Member of the Iowa City Press Citizen's Fabulous 150. Gretchen and her husband, UI speech professor Clay Harshbarger, lived at 305 Sunset in the 1940's Go here to read more.
Working with his brother, George, as Koser Brothers, realtor Lee Koser was the driving force behind the creation of University Heights. He built two homes in UH. The first was at 100 Koser Ave. The street was later re-named from Western Avenue to "Koser" in his honor. The second was in the UH second addition at 305 Golfview Ave. This story book style home is one of the most distinctive in town. When UH incorporated in 1935 Lee Koser was elected its first mayor. City Hall was his large two story garage until winter when the offices were relocated into his basement. Mr. Koser lived in University Heights until his death, at aged 67, in 1949. Go here to read the article featuring Koser from the Cedar Rapids Gazette, some time in 1936 "University Heights Suburban Government, Runs Along Peacefully As Iowa City Squabbles"
Long time host of "The Dottie Ray Show" which started in her University Heights home in the 1950's. Dottie has interviewed thousand of local and visiting guests with warmth and enthusiasm. As the first female editor of the "Daily Iowan" she worked under School of Journalism Director Wilbur Schramm. Dottie and her husband, Dean of Continuing Eduction, Robert F. Ray, bought 305 Golfview from Lee Koser's widow. Named to the Iowa City Press Citizen's Fabulous 150 list. Go here to read more.
The first director of the Iowa Writer's Workshop (1939-1942) Wilbur Schramm was instrumental in creating what has become one of the University of Iowa's most famous programs. An excellent teacher of writing according to his students, he had a decidedly "casual" approach to teaching.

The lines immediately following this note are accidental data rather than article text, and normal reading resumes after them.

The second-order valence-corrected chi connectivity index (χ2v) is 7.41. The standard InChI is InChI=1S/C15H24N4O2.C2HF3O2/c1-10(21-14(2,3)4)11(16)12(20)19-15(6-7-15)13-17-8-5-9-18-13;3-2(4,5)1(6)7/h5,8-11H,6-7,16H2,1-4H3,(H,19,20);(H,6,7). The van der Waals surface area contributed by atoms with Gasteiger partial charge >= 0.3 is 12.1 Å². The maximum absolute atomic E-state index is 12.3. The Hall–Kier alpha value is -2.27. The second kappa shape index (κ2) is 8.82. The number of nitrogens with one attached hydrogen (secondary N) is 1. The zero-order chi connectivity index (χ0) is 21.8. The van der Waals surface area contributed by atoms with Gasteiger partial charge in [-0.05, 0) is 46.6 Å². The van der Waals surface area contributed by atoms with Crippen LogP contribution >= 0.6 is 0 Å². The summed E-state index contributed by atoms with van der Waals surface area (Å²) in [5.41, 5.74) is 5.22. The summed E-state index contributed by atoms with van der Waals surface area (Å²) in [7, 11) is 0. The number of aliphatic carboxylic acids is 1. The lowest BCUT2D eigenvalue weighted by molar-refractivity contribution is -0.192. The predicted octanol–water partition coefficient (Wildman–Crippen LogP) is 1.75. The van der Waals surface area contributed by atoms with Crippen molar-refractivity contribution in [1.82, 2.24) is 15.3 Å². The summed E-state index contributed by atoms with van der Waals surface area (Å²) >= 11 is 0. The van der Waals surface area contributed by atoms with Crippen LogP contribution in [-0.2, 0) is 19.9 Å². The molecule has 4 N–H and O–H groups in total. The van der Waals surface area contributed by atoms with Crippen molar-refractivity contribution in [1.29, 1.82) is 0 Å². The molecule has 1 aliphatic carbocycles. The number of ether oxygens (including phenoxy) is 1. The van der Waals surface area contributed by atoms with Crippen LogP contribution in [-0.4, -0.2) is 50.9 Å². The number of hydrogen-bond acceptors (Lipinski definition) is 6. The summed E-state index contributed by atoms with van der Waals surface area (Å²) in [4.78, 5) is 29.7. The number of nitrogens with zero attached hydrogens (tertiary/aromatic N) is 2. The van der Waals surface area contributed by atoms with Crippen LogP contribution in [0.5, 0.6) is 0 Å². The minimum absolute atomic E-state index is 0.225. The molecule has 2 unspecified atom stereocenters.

"Meetings of the workshop as a whole (8-10 students) were not held at regularly scheduled times, but took place perhaps once a month whenever several members had something 'ready' to present. Such group meetings were often held in Schramm's home where his big dog, Shakespeare, snored by the fireplace. The very attractive Mrs. Schramm served coffee and cookies. We watched four year old Mary Schramm showing off for guests and being loved, too. Mary wrote poetry once in a while, and her dad was obviously proud to read it aloud to his students. Sometimes he would ask for our comments on his own short stories. Windwagon Smith was the hero of an adventure series by that name which he sold to the very popular Saturday Evening Post. In those days, I was confident that Windwagon would establish Wilbur Schramm as a great American writer. Even today, I am still sorry that he laid Windwagon aside to become a recognized authority on television and mass media problems." (Barbara Spargo. letter to Stephen Wilbers, February 16, 1976 as printed in The Iowa Writers' Workshop, 1980 UI Press)
The Schramm's built their home at 340 Golfview Avenue in 1935, the same year Wilbur joined the English department faculty. He took a leave from UI in 1942 to work for the U.S. Army's Office of War Information. When he returned to UI he became head of the school of journalism, a position he held until 1947, when he left to start the Institute for Communications Research at the University of Illinois. He later founded the communications department at Stanford University.
Eric Wilson was an elected member of the first University Heights City Council in 1935, but his political career dated back to 1922-3, when he was elected as the senior class president at the State University of Iowa.
Eric Colquhoun Wilson was born in Iowa City to Professor Charles Bundy Wilson and Frances Colquhoun Wilson, both formerly of upstate New York, on October 8, 1900. Prof. Wilson was a prominent member of S.U.I.’s German Studies program, serving on the faculty for 50 years before his death in 1938.